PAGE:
...and I took a couple of blurry pictures.

We rolled up Jake to Black Branch, around the new trail there to Montgomery Creek and spun the loop up there that leads past the falls. None of the guys had ever seen the falls before.

For whatever reason, the inner part of the chamois in my bib kept folding up on itself. If I stayed seated, it was fine, but if I stood up at all, or especially if I walked, it would bunch up and fold over on itself. It gave me extra padding, but it was unevenly distributed, annoying and occasionally painful. It started doing it somewhere in there and I ended up picking at it all day long. It might be time for a new pair of shorts, but seriously, what the heck?

We attempted to ride No-Tell and Turner Creek, but the APB guys were sparring with each other, rode up past me and Hirsch and past all of the possible turn off's for either. We ended up hanging a right at the Y and riding up past the old game check station instead, out on 77A and up Bare Hare.

I'd been on the front all day, trying to keep the pace down to something I could manage, but on the road it was impossible to keep up. I refilled an empty bottle at Lance Creek, but in my haste, I didn't drop an iodine tablet in it. I had another full bottle, so I figured I'd only use it if I had to and I'd either purify it then or dump it out and refill it from one of the trickles at the top.

I struggled up the Bare Hare roadbed, which is looking a lot more like singletrack these days. I was climbing strong compared to how I usually climb, but I couldn't even keep the rest of the guys in sight. At the proper singletrack, I told them not to wait for me. They had a time they needed to get back for and I didn't want to hold them up. Still, we ended up staying together, more or less, up to the very top.

We ran into Michele's crew about halfway up too.

 Michael and Michele Again

Again, everyone in this photo is looking away.

The guys were just out of sight at the top, but we were about to descend Bull. I'm usually fast on a downhill, and I figured I'd catch them but "at such odds with destiny are all the little plans of man" or something like that.

Right away: pinch flat.


I changed it quickly, but it meant abandoning the chase.

Abandoning the chase gave me the opportunity to take the obligatory truck shot though. So, that's good. Right?


It also gave me a chance to examine some of the dozens of pink ribbons, hanging all over up there. We used pink ribbons to mark the Fool's Gold route last year, somebody had forgotten to take them down from No-Tell and I'd ended up picking them up myself during a bunch of night rides last winter. At first I thought "Oh, man, did somebody forget these too?" But they had words written on them. Mostly "dip."

Ohhh. All right, somebody's going to run the Ditch Witch up here. That'll be nice. Bull's in fair shape now and it's a long way up the mountain from any streams, but it could use some work. In a few places, I'd like to see the trail pushed to the outside a bit and debris placed on the inside too. In some places though, it might not be necessary. Tons of little sprigs have shot up through the duff that's built up on the inside. I hadn't noticed them in previous years. I wonder now if that's a new development or if I just never noticed before.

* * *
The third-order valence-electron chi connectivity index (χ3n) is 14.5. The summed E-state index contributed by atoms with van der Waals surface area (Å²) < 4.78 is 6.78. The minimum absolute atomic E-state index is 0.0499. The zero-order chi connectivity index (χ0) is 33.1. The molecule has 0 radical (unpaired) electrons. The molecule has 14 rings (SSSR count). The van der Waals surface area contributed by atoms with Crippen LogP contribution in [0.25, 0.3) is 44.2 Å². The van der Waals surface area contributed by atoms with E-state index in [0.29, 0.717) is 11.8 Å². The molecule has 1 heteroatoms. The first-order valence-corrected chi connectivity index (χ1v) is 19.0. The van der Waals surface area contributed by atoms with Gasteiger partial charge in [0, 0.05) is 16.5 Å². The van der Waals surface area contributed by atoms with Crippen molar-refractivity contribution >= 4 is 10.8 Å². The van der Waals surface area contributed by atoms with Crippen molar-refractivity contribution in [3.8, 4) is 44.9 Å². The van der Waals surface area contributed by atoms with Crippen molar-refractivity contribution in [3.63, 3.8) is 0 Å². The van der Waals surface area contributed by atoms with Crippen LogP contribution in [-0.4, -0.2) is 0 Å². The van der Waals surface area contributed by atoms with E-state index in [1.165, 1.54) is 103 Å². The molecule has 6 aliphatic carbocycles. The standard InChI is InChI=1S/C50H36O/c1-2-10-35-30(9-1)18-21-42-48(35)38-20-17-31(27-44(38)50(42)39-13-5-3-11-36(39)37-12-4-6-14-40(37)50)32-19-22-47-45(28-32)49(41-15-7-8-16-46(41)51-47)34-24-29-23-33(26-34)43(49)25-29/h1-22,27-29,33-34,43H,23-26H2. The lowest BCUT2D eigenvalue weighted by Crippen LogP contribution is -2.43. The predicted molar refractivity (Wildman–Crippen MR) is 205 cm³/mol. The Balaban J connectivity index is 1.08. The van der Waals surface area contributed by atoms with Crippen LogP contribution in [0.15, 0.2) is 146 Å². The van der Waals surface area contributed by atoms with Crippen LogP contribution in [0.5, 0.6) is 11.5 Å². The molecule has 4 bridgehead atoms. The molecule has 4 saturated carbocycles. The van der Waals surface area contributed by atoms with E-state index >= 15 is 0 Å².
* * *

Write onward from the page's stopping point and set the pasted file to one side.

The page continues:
Speaking of not noticing things. Apparently I didn't notice another rock and flatted again, not a quarter mile down from the truck.

 Double Flat

I'd been riding really carefully too, but apparently not carefully enough.

I usually bring a patch kit and my little pump, but figuring I'd be with a group all day, I'd left them back at the truck. Come on Dave. There was no fixing it this time and not wanting to ruin the rim, I walked.

I fully expected to walk all the way back to the Jake Lot, which had to be 6 or 8 miles away, but after a mile and a half or so, I ran into a group riding up the trail and they offered me some help. The lead rider was the guy John who owns the bike shop in Dahlonega. I can't definitively remember his last name now, Dahlman, I think, unless that's a different John, but for the last few years, between generally exploring up there, and Fools Gold-related stuff, I'd almost run into him several times, but never managed to actually do it. Well, today I finally did. He was leading a ride with some guys that were up from Florida. One of them had a 26er and two spare tubes. They also had a pump and a dozen CO2's and before long, I was rolling again. Thanks so much guys. I owe ya.

From then on, gravity did most of the work. I rolled down to FS83 and took the Bypass and Bull/Jake Connector back to the lot.

All in all it was a pretty good day. It was great to meet the APB guys and really good to ride with Marc again. I feel fast and strong when I'm all alone in the woods by myself, and I probably am compared to myself last year, but it was really good to ride with some stronger guys, get a reality check and set some expectations for the next couple of races.